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NBA GM Survey: What does this show about the Bobcats?

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Dunlap: "Dude, c'mon no one will ever know. Just vote for me under 'Best coach' please. I won't tell, I swear."
Dunlap: "Dude, c'mon no one will ever know. Just vote for me under 'Best coach' please. I won't tell, I swear."
Sam Sharpe-US PRESSWIRE

I love the annual preseason NBA GM Survey.

It's hilarious and, frankly, reveals both how difficult it is to judge talent and how poorly GMs judge talent. Plus it gives us all something to complain about!

There are very interesting things to take away from it, including the respect players get from the bigwigs who make many of the decisions that structure the sport we so love.

For instance, we can compare this year's survey to last year'sand see that LeBron James' monstrous season and postseason proved himself a leap beyond his peers to those who judge basketball talent for their living. Kevin Durant was their MVP favorite over James, 55.6 percent to 44.4 percent. Now they have swung completely in favor of James, who now garners 66.7 percent of the votes to Durant's 30 percent and, laughably, some poor soul who thinks Carmelo Anthony will best both of them. James also ran away with the votes in many other categories, as he should.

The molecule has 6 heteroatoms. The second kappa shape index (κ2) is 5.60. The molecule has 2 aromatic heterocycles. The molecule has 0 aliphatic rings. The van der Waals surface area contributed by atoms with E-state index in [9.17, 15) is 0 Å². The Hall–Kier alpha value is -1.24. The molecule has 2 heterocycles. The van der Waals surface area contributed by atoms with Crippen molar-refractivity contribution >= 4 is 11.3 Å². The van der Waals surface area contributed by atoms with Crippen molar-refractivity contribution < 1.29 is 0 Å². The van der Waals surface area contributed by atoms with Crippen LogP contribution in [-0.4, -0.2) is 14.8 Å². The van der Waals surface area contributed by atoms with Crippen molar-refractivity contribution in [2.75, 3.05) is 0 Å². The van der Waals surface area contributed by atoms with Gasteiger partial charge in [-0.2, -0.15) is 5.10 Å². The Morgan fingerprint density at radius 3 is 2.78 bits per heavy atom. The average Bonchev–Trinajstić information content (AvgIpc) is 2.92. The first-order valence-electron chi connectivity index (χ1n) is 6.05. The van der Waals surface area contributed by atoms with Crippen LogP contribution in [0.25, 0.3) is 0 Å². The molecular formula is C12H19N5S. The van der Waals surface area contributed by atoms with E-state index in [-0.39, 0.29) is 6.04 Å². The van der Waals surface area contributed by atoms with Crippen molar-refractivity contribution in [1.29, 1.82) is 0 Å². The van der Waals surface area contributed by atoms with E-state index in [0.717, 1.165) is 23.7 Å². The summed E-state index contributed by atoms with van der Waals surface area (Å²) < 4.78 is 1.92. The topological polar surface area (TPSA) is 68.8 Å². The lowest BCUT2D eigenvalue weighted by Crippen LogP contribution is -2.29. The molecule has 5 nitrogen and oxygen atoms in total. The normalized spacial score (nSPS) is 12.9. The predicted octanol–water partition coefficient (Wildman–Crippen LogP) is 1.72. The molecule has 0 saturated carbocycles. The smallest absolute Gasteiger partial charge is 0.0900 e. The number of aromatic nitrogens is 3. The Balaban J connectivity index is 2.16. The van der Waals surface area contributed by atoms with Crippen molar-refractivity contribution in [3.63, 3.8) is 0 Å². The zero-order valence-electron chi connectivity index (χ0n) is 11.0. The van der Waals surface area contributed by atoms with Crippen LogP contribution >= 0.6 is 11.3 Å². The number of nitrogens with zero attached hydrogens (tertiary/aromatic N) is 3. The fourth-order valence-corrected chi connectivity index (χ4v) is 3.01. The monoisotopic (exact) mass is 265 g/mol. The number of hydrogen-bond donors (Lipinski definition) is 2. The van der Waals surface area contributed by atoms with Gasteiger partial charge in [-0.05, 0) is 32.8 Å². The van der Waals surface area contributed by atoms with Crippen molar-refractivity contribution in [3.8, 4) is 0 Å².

One of the main things I have a qualm about is the question "Which player makes the most of limited natural ability?" It seems that this is assumed to be "Which player makes the most of not having stupendous rim-shattering dunking skillzzzzzzzzzzz?" The notion that players including Kevin Love, Shane Battier, Marc Gasol, Roy Hibbert, Steve Nash have limited natural ability is silly for what it implies. They each have incredible natural ability, whether that's great hand-eye coordination, touch, ability to use body positioning to get rebounds over taller men with longer arms, or intelligence on the court. I hate that question.

The other thing of interest to me here is the absence of the Bobcats compared to last year. In the previous survey, Charlotte had Kemba Walker and Bismack Biyombo placing well in a few categories. Walker tied for third in Rookie of the Year and Rookie most likely to be a sleeper success, and was an honorable mention for Best player in five years. Biyombo was ranked sixth for Most athletic rookie. Stephen Silas also was an honorable mention for Best assistant coach.

This year? The only Bobcats appearance was Michael Kidd-Gilchrist, who ranked second in Most athletic rookie.

As I mentioned before, people shouldn't put much weight into these types of surveys. Many of these questions don't favor Kidd-Gilchrist's talents much. Rookie of the Year is typically given based on statistics, much like any award. Points per game, assists per game, rebounds per game and wins are what really matter in voting for awards. Simplistic, sure, but these awards are not exactly a pure meritocracy.

The GMs probably undervalue Kidd-Gilchrist a bit, but history has shown their preseason surveys are often error-prone. When I think about it, his contributions won't be flashy enough to garner magazine covers or mainstream love, but he could very possibly be one of the more solid players from this class.

Also Chris Paul totally should have won toughest player.